The challenge of being the first/only in a group is formidable in real life. In fiction, it can add an interesting layer of character development, as well as tension. It can even form a part of the plot line.

For example, in Adrian Hyland’s Gunshot Road, Aboriginal Community Police Officer (ACPO) Emily Tempest becomes part of a police investigation team that’s looking into the murder of geologist Albert ‘Doc’ Ozolins. The police theory is that he was murdered after a drunken quarrel with John ‘Wireless’ Petherbridge, and that Wireless is the killer. But Tempest isn’t sure that’s true. So, she starts to ask questions. Her temporary boss, Bruce Cockburn, wants her to ‘toe the line,’ but that’s not her style, so she perseveres. And, in the end, she finds out the truth. Woven through this novel is the fact that Tempest is both female and half-Aborigine, while her new colleagues are neither. It’s hard for everyone to get used to the new order of things, and it doesn’t make the investigation any easier for anyone.

Adrian McKinty’s The Cold, Cold Ground introduces his protagonist, Sean Duffy. The novel takes place in 1981, in the midst of The Troubles. Duffy is a member of the Royal Ulster Constabulary (RUC), posted to Carrickfergus. His job is complicated by the fact that he is a Catholic in that almost completely Protestant police force. On the one hand, it’s in the RUC’s (and the government’s) interest to have a Catholic on the force. On the other, it’s very difficult for Duffy. Many Protestants (including some of his colleagues) won’t trust him because he’s Catholic. That makes it very hard to do his job. He’s not particularly welcome in a lot of Catholic areas, either, since he’s a member of the RUC, and, therefore, a traitor. Add to that the fact that the locals are not big fans of any member of the police force, and you have an extremely challenging situation for Duffy. In the midst of all this, though, he’s still expected to do his job.

Karin Slaughter’s Cop Town takes place in 1974 Atlanta. Maggie Lawson and Kate Murphy are police officers in what is a very male-dominated force. That in itself makes things difficult for them. When a fellow officer, Don Wesley, is killed, it looks at first as though the killer is someone the police have nicknamed The Shooter, who’s already killed other police officers. Lawson and Murphy are as eager to catch this killer as anyone else is, and they soon find out some things that don’t quite match the police reports. And, gradually, they learn of some secrets that some people have been keeping. Things become quite dangerous for them, and it’s clear that they’re going to have to catch this killer quickly if they’re going to stay alive. Lawson and Murphy are not the first female members of the Atlanta Police, but they endure their share of sexism. And, interestingly, some of the bullying comes from more veteran female police officers – some of whom were the first on the force. It’s interesting to see how that impacts the way they treat Lawson and Murphy.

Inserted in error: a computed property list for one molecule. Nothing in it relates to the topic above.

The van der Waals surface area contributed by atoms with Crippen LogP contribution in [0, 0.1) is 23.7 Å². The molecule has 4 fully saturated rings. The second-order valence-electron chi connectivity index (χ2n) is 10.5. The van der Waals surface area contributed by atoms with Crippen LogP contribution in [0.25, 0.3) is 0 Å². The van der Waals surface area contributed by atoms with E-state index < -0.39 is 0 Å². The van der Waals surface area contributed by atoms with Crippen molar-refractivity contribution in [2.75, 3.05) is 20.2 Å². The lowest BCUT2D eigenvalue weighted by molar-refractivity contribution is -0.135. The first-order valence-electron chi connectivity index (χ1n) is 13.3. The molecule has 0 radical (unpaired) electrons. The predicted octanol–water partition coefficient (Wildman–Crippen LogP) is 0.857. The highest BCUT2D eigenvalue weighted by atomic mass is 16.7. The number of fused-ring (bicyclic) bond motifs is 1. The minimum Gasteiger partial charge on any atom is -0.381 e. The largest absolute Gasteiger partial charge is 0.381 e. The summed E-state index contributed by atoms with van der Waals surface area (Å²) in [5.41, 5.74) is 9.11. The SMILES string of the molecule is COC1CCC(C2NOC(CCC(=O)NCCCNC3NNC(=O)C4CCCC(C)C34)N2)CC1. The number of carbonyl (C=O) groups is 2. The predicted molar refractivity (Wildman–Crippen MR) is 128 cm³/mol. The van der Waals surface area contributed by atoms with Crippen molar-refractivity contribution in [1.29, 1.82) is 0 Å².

Lynda La Plante also addresses some of these issues in her Jane Tennison thrillers. These stories, which begin in 1973, are, if you will, prequels to her Tennison series. In them, Tennison is brand-new on the police force, and facing the challenges of being a woman in a male-dominated work environment. She has to prove herself to be, as the saying goes, twice as good to get half as far. It’s not easy, and it all takes a toll on Tennison. There are other stories, too, that explore what it’s like to be the first/only woman on a police team (right, fans of Robert Gott’s The Holiday Murders and The Port Fairy Murders?)

And then there’s Ausma Zehanat Khan’s The Unquiet Dead. This novel introduces Inspector Esa Khattak of the Community Policing Section (CPS) of the Canadian federal government. This group is concerned with anti-bigotry and community relations issues. So, its focus is on hate crimes, among other things. Khattak was tapped to head this group in part because of his detective skills, and in part because he is Muslim. There’s been a lot of anti-Muslim sentiment, and the Canadian government is still smarting from the public relations disaster of the Maher Arar case. Choosing a Muslim is an important part of the government’s determination to demonstrate a renewed commitment to diversity. Khattak isn’t stupid; he knows that this is one of the reasons he was chosen. And it becomes all the more important when the body of Christopher Drayton is found at the bottom of the Scarborough (Ontario) Bluffs. At first, it’s unclear why the CPS should be involved in this case. But then, it comes out that Drayton may actually have been Dražen Krstić, a notorious war criminal known as the butcher of Srebrenica. If that’s true, then this could spell real trouble for the government. Why was a war criminal allowed to live in Canada? And why was he never prosecuted? Khattak can’t be completely objective about this case, since he spent time in Bosnia during the war, and since he’s Muslim. So, he gets his assistant, Sergeant Rachel Getty, involved in the investigation. He tells her as little as possible, because he wants her to be objective. As the two of them work the case, they find several possible accounts of what happened to Drayton/Krstić. And they find that several dark secrets have been kept buried.

It’s not always easy being the first/only member of a group who’s of a different religion, or is non-white, or is female, or is…  But it’s an important part of making groups like the police more diverse. And it can add a layer of conflict and character development to a story.

 
 
 

*NOTE: The title of this post is a line from Steve Miller’s Brave New World.

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Filed under Adrian Hyland, Adrian McKinty, Ausma Zehanat Khan, Karin Slaughter, Lynda La Plante, Robert Gott

And Share a Little of That Human Touch*

An interesting post from Moira at Clothes in Books has got me thinking about the way authors can hold up a mirror to society. In some ways, those ‘mirrors’ can get people thinking deeply about that society, especially if the issue the book addresses is brought down to the human level.

When we see the way one or another aspect of society impacts a person or a family, we can get a real sense of the effect of that aspect. And, when a story is also entertaining (i.e. it draws the reader in), it’s often got more impact than it otherwise might. After all, most people don’t want to be ‘preached at’ when they read. They want stories that invite them to be engaged.